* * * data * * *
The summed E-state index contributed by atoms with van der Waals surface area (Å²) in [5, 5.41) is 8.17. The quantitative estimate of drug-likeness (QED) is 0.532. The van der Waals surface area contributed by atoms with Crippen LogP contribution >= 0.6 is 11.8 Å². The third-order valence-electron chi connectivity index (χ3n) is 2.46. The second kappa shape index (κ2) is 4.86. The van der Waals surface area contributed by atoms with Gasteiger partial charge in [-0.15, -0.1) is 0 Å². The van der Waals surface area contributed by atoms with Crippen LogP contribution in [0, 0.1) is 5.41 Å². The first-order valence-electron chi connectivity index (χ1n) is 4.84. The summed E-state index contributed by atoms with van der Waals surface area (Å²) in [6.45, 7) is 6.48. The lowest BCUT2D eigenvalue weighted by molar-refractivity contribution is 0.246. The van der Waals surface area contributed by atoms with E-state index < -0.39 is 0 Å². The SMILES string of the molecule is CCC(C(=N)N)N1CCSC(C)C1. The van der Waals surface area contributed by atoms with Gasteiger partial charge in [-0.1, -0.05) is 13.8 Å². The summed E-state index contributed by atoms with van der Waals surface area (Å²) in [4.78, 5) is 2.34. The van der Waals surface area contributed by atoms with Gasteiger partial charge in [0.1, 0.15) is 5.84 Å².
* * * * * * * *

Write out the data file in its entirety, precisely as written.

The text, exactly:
The summed E-state index contributed by atoms with van der Waals surface area (Å²) in [5, 5.41) is 8.17. The quantitative estimate of drug-likeness (QED) is 0.532. The van der Waals surface area contributed by atoms with Crippen LogP contribution >= 0.6 is 11.8 Å². The third-order valence-electron chi connectivity index (χ3n) is 2.46. The second kappa shape index (κ2) is 4.86. The van der Waals surface area contributed by atoms with Gasteiger partial charge in [-0.15, -0.1) is 0 Å². The van der Waals surface area contributed by atoms with Crippen LogP contribution in [0, 0.1) is 5.41 Å². The first-order valence-electron chi connectivity index (χ1n) is 4.84. The summed E-state index contributed by atoms with van der Waals surface area (Å²) in [6.45, 7) is 6.48. The lowest BCUT2D eigenvalue weighted by molar-refractivity contribution is 0.246. The van der Waals surface area contributed by atoms with E-state index < -0.39 is 0 Å². The SMILES string of the molecule is CCC(C(=N)N)N1CCSC(C)C1. The van der Waals surface area contributed by atoms with Gasteiger partial charge in [-0.1, -0.05) is 13.8 Å². The summed E-state index contributed by atoms with van der Waals surface area (Å²) in [4.78, 5) is 2.34. The van der Waals surface area contributed by atoms with Gasteiger partial charge in [0.1, 0.15) is 5.84 Å².